Twitter is becoming a foundational element of communication and collaboration among individuals. Organizations and institutions develop new technological commitments, to catch up with the pace of knowledge creation and learning. Public libraries are no exception: more libraries are coming to realize Twitter’s unprecedented communication and social networking potentials.
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The benefits of Twitter and other Web 2.0 technologies in public libraries cannot be overestimated. These technologies give public libraries a unique competitive advantage and enable connectivity between them and their internal and external clients. Unfortunately, many librarians are unfamiliar with the principles of Web 2.0 implementation, its applications and social advantages.
The current state of library research provides a brief insight into the role of Twitter and Web 2.0 applications in the development and expansion of public libraries.
Twitter: Public Libraries Are Becoming Technological and Social
The body of literature discussing Twitter and its use in public libraries is rather scarce. Most probably, it is due to its novelty that the topic of Twitter and its applicability across public libraries is persistently overlooked.
Nonetheless, contemporary researchers recognize Twitter as an instrument of communication and outreach, and the social medium that “allows libraries to make their presence known among a community that is less likely to walk through the building doors” (Hastings, 2010, p.11).
Milstein (2009) asserts that all kinds of libraries are using Twitter to good effect. Twitter is a microblogging tool, which allows typing a message of up to 140 characters and sending it to everyone subscribed to the given Twitter feed (King, 2009). According to Hastings (2010), Twitter is a medium of communication and an effective marketing tool for libraries.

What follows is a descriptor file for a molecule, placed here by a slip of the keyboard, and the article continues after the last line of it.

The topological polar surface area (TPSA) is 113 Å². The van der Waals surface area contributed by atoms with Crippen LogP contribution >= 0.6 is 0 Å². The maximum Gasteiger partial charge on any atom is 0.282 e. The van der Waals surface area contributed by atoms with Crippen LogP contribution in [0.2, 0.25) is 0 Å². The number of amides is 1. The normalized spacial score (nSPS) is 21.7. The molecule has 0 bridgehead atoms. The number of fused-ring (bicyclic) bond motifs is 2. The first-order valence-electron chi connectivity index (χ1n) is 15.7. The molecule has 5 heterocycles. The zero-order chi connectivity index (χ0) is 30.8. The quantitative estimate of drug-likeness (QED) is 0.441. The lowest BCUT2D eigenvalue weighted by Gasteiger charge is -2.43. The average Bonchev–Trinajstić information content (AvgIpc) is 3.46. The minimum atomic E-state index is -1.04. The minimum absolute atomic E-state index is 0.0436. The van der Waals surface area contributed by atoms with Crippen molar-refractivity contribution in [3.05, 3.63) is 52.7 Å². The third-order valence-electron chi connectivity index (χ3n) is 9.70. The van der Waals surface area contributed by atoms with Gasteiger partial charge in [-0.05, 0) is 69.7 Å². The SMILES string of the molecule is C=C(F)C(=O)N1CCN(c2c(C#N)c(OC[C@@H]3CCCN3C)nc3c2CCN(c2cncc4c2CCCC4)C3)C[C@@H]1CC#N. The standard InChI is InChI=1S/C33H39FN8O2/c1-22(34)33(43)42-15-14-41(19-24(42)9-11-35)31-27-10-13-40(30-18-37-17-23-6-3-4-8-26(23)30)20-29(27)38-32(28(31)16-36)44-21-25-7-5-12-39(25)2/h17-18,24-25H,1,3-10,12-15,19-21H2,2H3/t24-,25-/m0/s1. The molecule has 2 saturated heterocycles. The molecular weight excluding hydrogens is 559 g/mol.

Public libraries can use Twitter to attract new users and establish themselves as vital parts of local communities, both online and offline (Hastings, 2010). Twitter is one of the most prominent and popular microblogging devices on the Web today (King, 2009).
King (2009) compares Twitter to a combination of instant messaging, blogging, and e-mail. Twitter’s sociability and connectivity capabilities are virtually limitless (King, 2009).
Sociability and social networking in public libraries were discussed by Keenan and Shiri (2009). Sociability implies ability to socialize with others, and Twitter is believed to encourage sociability among users (Keenan & Shiri, 2009). Web technologies, including Twitter, rely on profile-based user accounts which enable users to connect and interact (Keenan & Shiri, 2009).
Unfortunately, the paucity of research into the use of Twitter in public libraries makes it difficult for libraries to choose the best and most effective socialization path. Keenan and Shiri (2009) write that, within the social web, websites and applications are usually divided into two categories: people focused and activity focused. Which of the two categories best satisfies the needs of public libraries is difficult to define.
Keenan and Shiri (2009) suggest that activity based websites operate through site-specific content, which has a definite thematic focus, but Twitter is more people- than activity-based. Thus, the question of Twitter’s usability in public libraries remains unanswered.
Based on the current knowledge of Twitter, the application has the potential to enhance connectivity and sociability among public library users (both actual and potential) and expand the pool of library users.
Future researchers must focus on the analysis of Twitter’s technological and social characteristics, to ensure that librarians have better awareness of technological advancement and utilize Twitter’s communication and interactivity potential to the fullest.